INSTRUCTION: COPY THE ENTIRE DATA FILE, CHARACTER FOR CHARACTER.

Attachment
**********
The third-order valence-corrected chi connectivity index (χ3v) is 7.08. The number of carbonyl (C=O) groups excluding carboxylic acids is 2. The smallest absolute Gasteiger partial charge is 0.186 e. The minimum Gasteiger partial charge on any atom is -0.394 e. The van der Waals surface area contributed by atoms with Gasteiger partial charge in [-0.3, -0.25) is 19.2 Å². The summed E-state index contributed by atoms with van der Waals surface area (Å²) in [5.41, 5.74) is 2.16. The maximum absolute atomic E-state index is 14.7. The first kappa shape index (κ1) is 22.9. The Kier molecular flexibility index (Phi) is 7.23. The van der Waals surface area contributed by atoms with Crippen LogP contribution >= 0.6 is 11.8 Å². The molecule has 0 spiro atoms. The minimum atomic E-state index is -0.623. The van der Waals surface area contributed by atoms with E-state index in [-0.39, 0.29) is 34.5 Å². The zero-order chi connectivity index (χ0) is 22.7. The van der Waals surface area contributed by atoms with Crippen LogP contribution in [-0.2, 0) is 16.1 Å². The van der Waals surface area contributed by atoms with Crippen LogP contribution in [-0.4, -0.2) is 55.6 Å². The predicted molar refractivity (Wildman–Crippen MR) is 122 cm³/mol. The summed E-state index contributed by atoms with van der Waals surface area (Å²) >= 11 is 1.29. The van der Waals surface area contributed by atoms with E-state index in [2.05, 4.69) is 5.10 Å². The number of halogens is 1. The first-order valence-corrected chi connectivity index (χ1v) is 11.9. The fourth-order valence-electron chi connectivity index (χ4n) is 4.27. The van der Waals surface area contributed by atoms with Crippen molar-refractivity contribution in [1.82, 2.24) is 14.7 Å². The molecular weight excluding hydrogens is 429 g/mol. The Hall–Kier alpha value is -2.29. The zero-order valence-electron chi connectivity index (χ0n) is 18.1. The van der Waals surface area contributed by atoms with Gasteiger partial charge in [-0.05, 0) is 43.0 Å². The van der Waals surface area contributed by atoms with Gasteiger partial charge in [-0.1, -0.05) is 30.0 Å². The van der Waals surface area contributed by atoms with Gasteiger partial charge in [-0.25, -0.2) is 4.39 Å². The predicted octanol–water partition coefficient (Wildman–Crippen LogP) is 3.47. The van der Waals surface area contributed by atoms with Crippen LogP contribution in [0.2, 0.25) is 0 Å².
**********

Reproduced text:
The third-order valence-corrected chi connectivity index (χ3v) is 7.08. The number of carbonyl (C=O) groups excluding carboxylic acids is 2. The smallest absolute Gasteiger partial charge is 0.186 e. The minimum Gasteiger partial charge on any atom is -0.394 e. The van der Waals surface area contributed by atoms with Gasteiger partial charge in [-0.3, -0.25) is 19.2 Å². The summed E-state index contributed by atoms with van der Waals surface area (Å²) in [5.41, 5.74) is 2.16. The maximum absolute atomic E-state index is 14.7. The first kappa shape index (κ1) is 22.9. The Kier molecular flexibility index (Phi) is 7.23. The van der Waals surface area contributed by atoms with Crippen LogP contribution >= 0.6 is 11.8 Å². The molecule has 0 spiro atoms. The minimum atomic E-state index is -0.623. The van der Waals surface area contributed by atoms with E-state index in [-0.39, 0.29) is 34.5 Å². The zero-order chi connectivity index (χ0) is 22.7. The van der Waals surface area contributed by atoms with Crippen LogP contribution in [-0.2, 0) is 16.1 Å². The van der Waals surface area contributed by atoms with Crippen LogP contribution in [-0.4, -0.2) is 55.6 Å². The predicted molar refractivity (Wildman–Crippen MR) is 122 cm³/mol. The summed E-state index contributed by atoms with van der Waals surface area (Å²) >= 11 is 1.29. The van der Waals surface area contributed by atoms with E-state index in [2.05, 4.69) is 5.10 Å². The number of halogens is 1. The first-order valence-corrected chi connectivity index (χ1v) is 11.9. The fourth-order valence-electron chi connectivity index (χ4n) is 4.27. The van der Waals surface area contributed by atoms with Crippen molar-refractivity contribution in [1.82, 2.24) is 14.7 Å². The molecular weight excluding hydrogens is 429 g/mol. The Hall–Kier alpha value is -2.29. The zero-order valence-electron chi connectivity index (χ0n) is 18.1. The van der Waals surface area contributed by atoms with Gasteiger partial charge in [-0.05, 0) is 43.0 Å². The van der Waals surface area contributed by atoms with Gasteiger partial charge in [-0.1, -0.05) is 30.0 Å². The van der Waals surface area contributed by atoms with Gasteiger partial charge in [-0.25, -0.2) is 4.39 Å². The predicted octanol–water partition coefficient (Wildman–Crippen LogP) is 3.47. The van der Waals surface area contributed by atoms with Crippen LogP contribution in [0.2, 0.25) is 0 Å².